Support First Things by turning your adblocker off or by making a  donation. Thanks!

When then-senator Obama said during the 2008 campaign that he feared his daughters might be ” punished with a baby ” if not properly schooled in contraceptive practices, he probably thought the statement would be regarded as self-evidently reasonable. Among some it might.

Obama’s public viewpoint on sex falls within what some call “lifestyle liberalism,” treating moral instruction on sex as private and strictly confining public instruction on it to limiting its undesired consequences (or punishments, if you like). As far as the state is concerned, the greatest fallout from a sexual mistake is not a lessening of innocence, self-worth, or ability to be faithful, but the creation of new life—the punishment a baby brings.

It’s not hard to see that this utilitiarian view of sex can lead one to an almost purely economic approach to sexual ethics. What costs me time, money, health, or mental anguish is a negative consequence of sex, and what does the opposite for me is good. Unfortunately, it’s hard to work out this calculus until after the deed is done.

Internalizing this view, and perhaps suffering “punishments” through trial and error, it’s further unsurprising that some people develop aversions to normally natural things—such as fertility and babies—especially when they prevent one from living the good life—or saving the environment.

This may explain Presdient Obama’s visible disbelief during a town hall meeting last Wednesday in Pennsylvania, when two audience members told him of their large families—one with seven children, the other with ten. The remarks came as Obama criticized owners of large SUVs and vans, implying they had only themselves to blame for high fuel costs.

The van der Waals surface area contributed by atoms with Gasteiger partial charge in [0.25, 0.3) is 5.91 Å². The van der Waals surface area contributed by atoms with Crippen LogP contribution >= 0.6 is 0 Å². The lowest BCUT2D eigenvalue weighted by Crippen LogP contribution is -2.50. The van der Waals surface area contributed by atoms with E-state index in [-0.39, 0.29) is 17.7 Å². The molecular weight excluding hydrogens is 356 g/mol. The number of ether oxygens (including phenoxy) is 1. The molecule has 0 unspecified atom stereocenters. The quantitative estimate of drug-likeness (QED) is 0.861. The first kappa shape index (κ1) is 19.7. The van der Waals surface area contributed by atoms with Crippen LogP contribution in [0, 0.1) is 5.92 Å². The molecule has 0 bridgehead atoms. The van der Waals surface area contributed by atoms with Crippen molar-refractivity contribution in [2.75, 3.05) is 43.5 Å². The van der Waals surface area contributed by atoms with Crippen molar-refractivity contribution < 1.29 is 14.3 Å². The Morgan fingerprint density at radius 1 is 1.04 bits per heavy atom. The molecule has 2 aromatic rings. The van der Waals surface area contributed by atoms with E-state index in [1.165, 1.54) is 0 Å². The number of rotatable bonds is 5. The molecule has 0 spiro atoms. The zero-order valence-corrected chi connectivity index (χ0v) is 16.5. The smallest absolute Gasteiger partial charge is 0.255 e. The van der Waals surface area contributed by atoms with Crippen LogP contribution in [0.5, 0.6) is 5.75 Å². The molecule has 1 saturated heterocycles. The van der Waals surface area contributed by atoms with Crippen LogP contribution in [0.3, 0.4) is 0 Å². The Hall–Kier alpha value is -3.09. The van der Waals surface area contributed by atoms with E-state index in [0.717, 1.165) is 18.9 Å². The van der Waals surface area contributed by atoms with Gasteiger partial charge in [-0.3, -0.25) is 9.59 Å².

Mention of the first large family induced in the President a surprised shrug and a smirk, and the second drew out an exasperated quip hinting at how sheltered Obama has been from an entire sector of American families:

It’s a great question.  Can I just ask before I answer, though, is there some rule at Gamesa that you got to have a whole bunch of kids? I mean, you got 10 over here, you got seven over here.  Golly.

Dear Reader,

Your charitable support for First Things is urgently needed before July 1.

First Things is a proudly reader-supported enterprise. The gifts of readers like you— often of $50, $100, or $250—make articles like the one you just read possible.

This Spring Campaign—one of our two annual reader giving drives—comes at a pivotal season for America and the church. With your support, many more people will turn to First Things for thoughtful religious perspectives on pressing issues of politics, culture, and public life.

All thanks to you. Will you answer the call?

Make My Gift

Comments are visible to subscribers only. Log in or subscribe to join the conversation.



Filter First Thoughts Posts

Related Articles